Our research indicates that boards can do three things to improve their involvement in companies’ ERM systems, resulting in better tax outcomes.
1. Take responsibility for risk oversight.
Boards that engage in and “own” the overall responsibility for monitoring the company’s ERM, rather than delegating that responsibility elsewhere within the organization or to a board subcommittee, establish a mindset that embraces risk oversight as a key aspect of overall board governance. This sends a signal to company leaders that risk management is to be taken seriously.
To start, the board should formally and publicly acknowledge its responsibility for risk oversight in its annual proxy statement. This public disclosure lets management and key stakeholders know that the board will keep a careful eye on the risk oversight process. Moreover, it commits the board to incorporating risk considerations into its decisions and its evaluations of the company’s strategic decisions, including those associated with tax avoidance policies.
2. Engage in risk-monitoring activities on a regular and systematic basis.
Regular engagement in holistic risk-monitoring activities helps the board consider how strategic decisions in one area of the business might trigger risks in other areas. These activities include routine board discussions about the top risks identified by the ERM system and evaluations of emerging risks that are not already on management’s radar. Best practice suggests that boards proactively review the company’s risk-management policies and procedures on at least an annual basis to ensure that processes are in place to identify and tackle key areas of risk exposure, including tax-related risks.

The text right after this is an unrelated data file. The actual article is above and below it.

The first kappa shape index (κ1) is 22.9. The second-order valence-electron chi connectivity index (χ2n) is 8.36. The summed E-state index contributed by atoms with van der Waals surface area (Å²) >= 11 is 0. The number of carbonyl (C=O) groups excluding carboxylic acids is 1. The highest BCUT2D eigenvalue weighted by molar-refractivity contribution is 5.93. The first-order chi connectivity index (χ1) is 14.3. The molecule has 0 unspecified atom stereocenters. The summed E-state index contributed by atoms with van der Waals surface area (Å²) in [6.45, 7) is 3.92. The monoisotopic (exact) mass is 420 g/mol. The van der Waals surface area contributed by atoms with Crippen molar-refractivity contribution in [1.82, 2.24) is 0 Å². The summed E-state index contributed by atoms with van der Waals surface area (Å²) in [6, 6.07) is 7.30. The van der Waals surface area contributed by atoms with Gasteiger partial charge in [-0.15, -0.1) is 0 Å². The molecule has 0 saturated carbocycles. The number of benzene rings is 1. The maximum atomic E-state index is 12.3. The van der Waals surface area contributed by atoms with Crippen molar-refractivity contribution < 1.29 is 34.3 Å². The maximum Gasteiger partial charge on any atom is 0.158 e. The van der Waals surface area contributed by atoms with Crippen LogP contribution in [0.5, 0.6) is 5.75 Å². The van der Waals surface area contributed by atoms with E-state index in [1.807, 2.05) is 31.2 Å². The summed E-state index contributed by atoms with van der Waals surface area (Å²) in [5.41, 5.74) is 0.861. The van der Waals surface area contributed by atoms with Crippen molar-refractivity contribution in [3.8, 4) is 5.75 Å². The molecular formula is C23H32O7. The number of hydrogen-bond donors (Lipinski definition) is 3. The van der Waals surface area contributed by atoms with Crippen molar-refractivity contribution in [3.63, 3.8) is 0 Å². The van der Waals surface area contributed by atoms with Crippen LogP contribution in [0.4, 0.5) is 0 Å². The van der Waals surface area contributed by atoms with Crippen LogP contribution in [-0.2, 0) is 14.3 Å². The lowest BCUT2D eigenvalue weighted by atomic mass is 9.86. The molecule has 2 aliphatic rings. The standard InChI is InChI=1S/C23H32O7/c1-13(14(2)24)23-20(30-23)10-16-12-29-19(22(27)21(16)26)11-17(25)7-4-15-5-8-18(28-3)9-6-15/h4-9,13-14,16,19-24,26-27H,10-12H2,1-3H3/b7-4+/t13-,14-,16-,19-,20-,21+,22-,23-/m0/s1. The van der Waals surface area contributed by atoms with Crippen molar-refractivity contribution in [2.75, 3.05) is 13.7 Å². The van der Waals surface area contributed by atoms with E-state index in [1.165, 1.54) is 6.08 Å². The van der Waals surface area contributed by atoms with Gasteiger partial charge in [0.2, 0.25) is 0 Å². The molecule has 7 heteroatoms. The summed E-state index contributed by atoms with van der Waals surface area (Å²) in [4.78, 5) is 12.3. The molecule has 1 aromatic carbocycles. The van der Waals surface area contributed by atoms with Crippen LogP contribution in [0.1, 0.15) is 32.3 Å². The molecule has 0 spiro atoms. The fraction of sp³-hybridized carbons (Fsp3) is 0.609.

Although it’s important for many financial areas, this process is especially relevant to taxes, owing to the constant evolution and updating of tax laws. Regular monitoring of tax-related risks should help ensure that the board remains comfortable with the outcomes of the company’s ever-evolving tax-planning initiatives.
3. Foster an appropriate risk mindset.
Boards are critical to ensuring that company executives maintain a “tone at the top” that balances the goal of increasing company value against the need to ensure appropriate risk-taking. By fostering an appropriate risk mindset, the board plays a key role in establishing the company’s risk appetite and ensuring that management’s strategic planning decisions are made within the bounds of stakeholders’ appetite and tolerance for risk-taking. Because tax-planning initiatives present the company with both risks and rewards, boards must encourage management to evaluate any potential tax savings against any associated tax-related risks.
Building a strong ERM system is not a costless endeavor. It calls on managers and other leaders to engage in risk identification, assessment, and management efforts, all of which require both time and monetary investment. Although some boards and executive teams may wonder if the investment is worth it, our research provides evidence of a tangible benefit: better tax outcomes.